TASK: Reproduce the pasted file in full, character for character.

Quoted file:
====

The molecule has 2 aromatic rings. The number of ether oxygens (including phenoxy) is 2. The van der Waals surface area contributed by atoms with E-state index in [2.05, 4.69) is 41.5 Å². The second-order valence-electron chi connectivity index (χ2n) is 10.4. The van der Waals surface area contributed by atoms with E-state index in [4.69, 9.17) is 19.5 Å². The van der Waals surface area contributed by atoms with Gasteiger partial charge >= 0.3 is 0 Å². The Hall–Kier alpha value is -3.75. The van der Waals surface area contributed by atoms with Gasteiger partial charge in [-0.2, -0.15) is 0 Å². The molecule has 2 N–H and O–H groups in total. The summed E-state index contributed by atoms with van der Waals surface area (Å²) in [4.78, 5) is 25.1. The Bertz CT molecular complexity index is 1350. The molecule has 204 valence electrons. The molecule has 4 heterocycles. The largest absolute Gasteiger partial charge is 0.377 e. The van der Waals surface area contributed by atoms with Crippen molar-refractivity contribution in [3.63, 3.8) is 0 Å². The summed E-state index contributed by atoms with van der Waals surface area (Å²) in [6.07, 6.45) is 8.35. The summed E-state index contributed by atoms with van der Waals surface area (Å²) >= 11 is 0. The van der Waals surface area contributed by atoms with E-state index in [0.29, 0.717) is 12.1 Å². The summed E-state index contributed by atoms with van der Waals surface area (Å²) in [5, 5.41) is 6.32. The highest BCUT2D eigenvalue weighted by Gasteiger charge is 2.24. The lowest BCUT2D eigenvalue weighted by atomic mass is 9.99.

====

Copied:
The molecule has 2 aromatic rings. The number of ether oxygens (including phenoxy) is 2. The van der Waals surface area contributed by atoms with E-state index in [2.05, 4.69) is 41.5 Å². The second-order valence-electron chi connectivity index (χ2n) is 10.4. The van der Waals surface area contributed by atoms with E-state index in [4.69, 9.17) is 19.5 Å². The van der Waals surface area contributed by atoms with Gasteiger partial charge >= 0.3 is 0 Å². The Hall–Kier alpha value is -3.75. The van der Waals surface area contributed by atoms with Gasteiger partial charge in [-0.2, -0.15) is 0 Å². The molecule has 2 N–H and O–H groups in total. The summed E-state index contributed by atoms with van der Waals surface area (Å²) in [4.78, 5) is 25.1. The Bertz CT molecular complexity index is 1350. The molecule has 204 valence electrons. The molecule has 4 heterocycles. The largest absolute Gasteiger partial charge is 0.377 e. The van der Waals surface area contributed by atoms with Crippen molar-refractivity contribution in [3.63, 3.8) is 0 Å². The summed E-state index contributed by atoms with van der Waals surface area (Å²) in [6.07, 6.45) is 8.35. The summed E-state index contributed by atoms with van der Waals surface area (Å²) >= 11 is 0. The van der Waals surface area contributed by atoms with E-state index in [0.29, 0.717) is 12.1 Å². The summed E-state index contributed by atoms with van der Waals surface area (Å²) in [5, 5.41) is 6.32. The highest BCUT2D eigenvalue weighted by Gasteiger charge is 2.24. The lowest BCUT2D eigenvalue weighted by atomic mass is 9.99.